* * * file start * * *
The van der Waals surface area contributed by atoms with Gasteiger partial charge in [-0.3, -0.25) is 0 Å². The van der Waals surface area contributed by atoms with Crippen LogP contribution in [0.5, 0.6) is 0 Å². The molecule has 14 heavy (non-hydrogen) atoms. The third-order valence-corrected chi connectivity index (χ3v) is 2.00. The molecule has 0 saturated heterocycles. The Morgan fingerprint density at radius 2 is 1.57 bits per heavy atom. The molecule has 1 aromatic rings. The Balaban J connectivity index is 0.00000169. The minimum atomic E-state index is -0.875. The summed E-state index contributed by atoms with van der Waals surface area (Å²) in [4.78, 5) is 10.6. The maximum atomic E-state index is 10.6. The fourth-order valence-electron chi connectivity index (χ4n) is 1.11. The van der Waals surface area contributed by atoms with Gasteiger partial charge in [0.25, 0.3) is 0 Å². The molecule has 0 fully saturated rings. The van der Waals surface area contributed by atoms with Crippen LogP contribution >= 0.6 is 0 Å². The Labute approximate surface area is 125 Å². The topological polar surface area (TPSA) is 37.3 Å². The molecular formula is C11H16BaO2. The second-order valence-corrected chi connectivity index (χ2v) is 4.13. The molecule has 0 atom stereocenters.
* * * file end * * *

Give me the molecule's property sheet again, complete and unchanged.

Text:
The van der Waals surface area contributed by atoms with Gasteiger partial charge in [-0.3, -0.25) is 0 Å². The van der Waals surface area contributed by atoms with Crippen LogP contribution in [0.5, 0.6) is 0 Å². The molecule has 14 heavy (non-hydrogen) atoms. The third-order valence-corrected chi connectivity index (χ3v) is 2.00. The molecule has 0 saturated heterocycles. The Morgan fingerprint density at radius 2 is 1.57 bits per heavy atom. The molecule has 1 aromatic rings. The Balaban J connectivity index is 0.00000169. The minimum atomic E-state index is -0.875. The summed E-state index contributed by atoms with van der Waals surface area (Å²) in [4.78, 5) is 10.6. The maximum atomic E-state index is 10.6. The fourth-order valence-electron chi connectivity index (χ4n) is 1.11. The van der Waals surface area contributed by atoms with Gasteiger partial charge in [0.25, 0.3) is 0 Å². The molecule has 0 fully saturated rings. The van der Waals surface area contributed by atoms with Crippen LogP contribution >= 0.6 is 0 Å². The Labute approximate surface area is 125 Å². The topological polar surface area (TPSA) is 37.3 Å². The molecular formula is C11H16BaO2. The second-order valence-corrected chi connectivity index (χ2v) is 4.13. The molecule has 0 atom stereocenters.